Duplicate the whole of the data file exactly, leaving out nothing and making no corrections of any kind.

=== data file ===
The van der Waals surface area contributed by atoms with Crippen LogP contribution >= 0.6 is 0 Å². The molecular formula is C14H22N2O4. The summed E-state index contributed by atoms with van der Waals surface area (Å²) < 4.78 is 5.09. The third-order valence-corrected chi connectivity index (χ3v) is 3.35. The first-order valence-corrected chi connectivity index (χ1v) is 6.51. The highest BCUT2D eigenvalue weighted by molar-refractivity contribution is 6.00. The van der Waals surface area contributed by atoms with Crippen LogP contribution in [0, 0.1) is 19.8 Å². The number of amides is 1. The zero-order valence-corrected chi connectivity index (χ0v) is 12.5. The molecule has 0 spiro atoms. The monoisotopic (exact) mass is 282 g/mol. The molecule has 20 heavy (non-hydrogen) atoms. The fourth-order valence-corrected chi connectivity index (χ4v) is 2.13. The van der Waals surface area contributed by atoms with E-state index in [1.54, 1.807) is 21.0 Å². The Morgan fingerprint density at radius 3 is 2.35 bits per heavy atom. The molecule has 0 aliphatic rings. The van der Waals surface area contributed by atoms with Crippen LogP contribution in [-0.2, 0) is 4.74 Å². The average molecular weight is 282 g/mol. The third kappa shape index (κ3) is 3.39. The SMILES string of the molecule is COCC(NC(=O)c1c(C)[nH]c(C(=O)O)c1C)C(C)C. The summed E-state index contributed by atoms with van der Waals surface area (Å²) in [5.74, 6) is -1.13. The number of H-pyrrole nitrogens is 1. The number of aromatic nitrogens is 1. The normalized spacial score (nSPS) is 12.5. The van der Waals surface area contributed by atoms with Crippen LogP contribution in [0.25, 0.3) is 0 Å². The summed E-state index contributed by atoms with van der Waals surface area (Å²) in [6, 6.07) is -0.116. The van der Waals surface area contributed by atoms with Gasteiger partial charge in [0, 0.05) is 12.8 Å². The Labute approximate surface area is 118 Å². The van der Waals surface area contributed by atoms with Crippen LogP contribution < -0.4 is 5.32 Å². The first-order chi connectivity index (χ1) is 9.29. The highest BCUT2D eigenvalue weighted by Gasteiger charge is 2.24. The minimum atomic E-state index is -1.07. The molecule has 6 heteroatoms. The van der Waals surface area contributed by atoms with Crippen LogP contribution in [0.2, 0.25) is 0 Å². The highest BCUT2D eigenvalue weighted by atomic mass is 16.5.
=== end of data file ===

The van der Waals surface area contributed by atoms with Crippen LogP contribution >= 0.6 is 0 Å². The molecular formula is C14H22N2O4. The summed E-state index contributed by atoms with van der Waals surface area (Å²) < 4.78 is 5.09. The third-order valence-corrected chi connectivity index (χ3v) is 3.35. The first-order valence-corrected chi connectivity index (χ1v) is 6.51. The highest BCUT2D eigenvalue weighted by molar-refractivity contribution is 6.00. The van der Waals surface area contributed by atoms with Crippen LogP contribution in [0, 0.1) is 19.8 Å². The number of amides is 1. The zero-order valence-corrected chi connectivity index (χ0v) is 12.5. The molecule has 0 spiro atoms. The monoisotopic (exact) mass is 282 g/mol. The molecule has 20 heavy (non-hydrogen) atoms. The fourth-order valence-corrected chi connectivity index (χ4v) is 2.13. The van der Waals surface area contributed by atoms with E-state index in [1.54, 1.807) is 21.0 Å². The Morgan fingerprint density at radius 3 is 2.35 bits per heavy atom. The molecule has 0 aliphatic rings. The van der Waals surface area contributed by atoms with Crippen LogP contribution in [-0.2, 0) is 4.74 Å². The average molecular weight is 282 g/mol. The third kappa shape index (κ3) is 3.39. The SMILES string of the molecule is COCC(NC(=O)c1c(C)[nH]c(C(=O)O)c1C)C(C)C. The summed E-state index contributed by atoms with van der Waals surface area (Å²) in [5.74, 6) is -1.13. The number of H-pyrrole nitrogens is 1. The number of aromatic nitrogens is 1. The normalized spacial score (nSPS) is 12.5. The van der Waals surface area contributed by atoms with Crippen LogP contribution in [0.25, 0.3) is 0 Å². The summed E-state index contributed by atoms with van der Waals surface area (Å²) in [6, 6.07) is -0.116. The van der Waals surface area contributed by atoms with Gasteiger partial charge in [0, 0.05) is 12.8 Å². The Labute approximate surface area is 118 Å². The van der Waals surface area contributed by atoms with Crippen LogP contribution < -0.4 is 5.32 Å². The first-order chi connectivity index (χ1) is 9.29. The highest BCUT2D eigenvalue weighted by Gasteiger charge is 2.24. The minimum atomic E-state index is -1.07. The molecule has 6 heteroatoms. The van der Waals surface area contributed by atoms with Crippen LogP contribution in [0.2, 0.25) is 0 Å². The highest BCUT2D eigenvalue weighted by atomic mass is 16.5.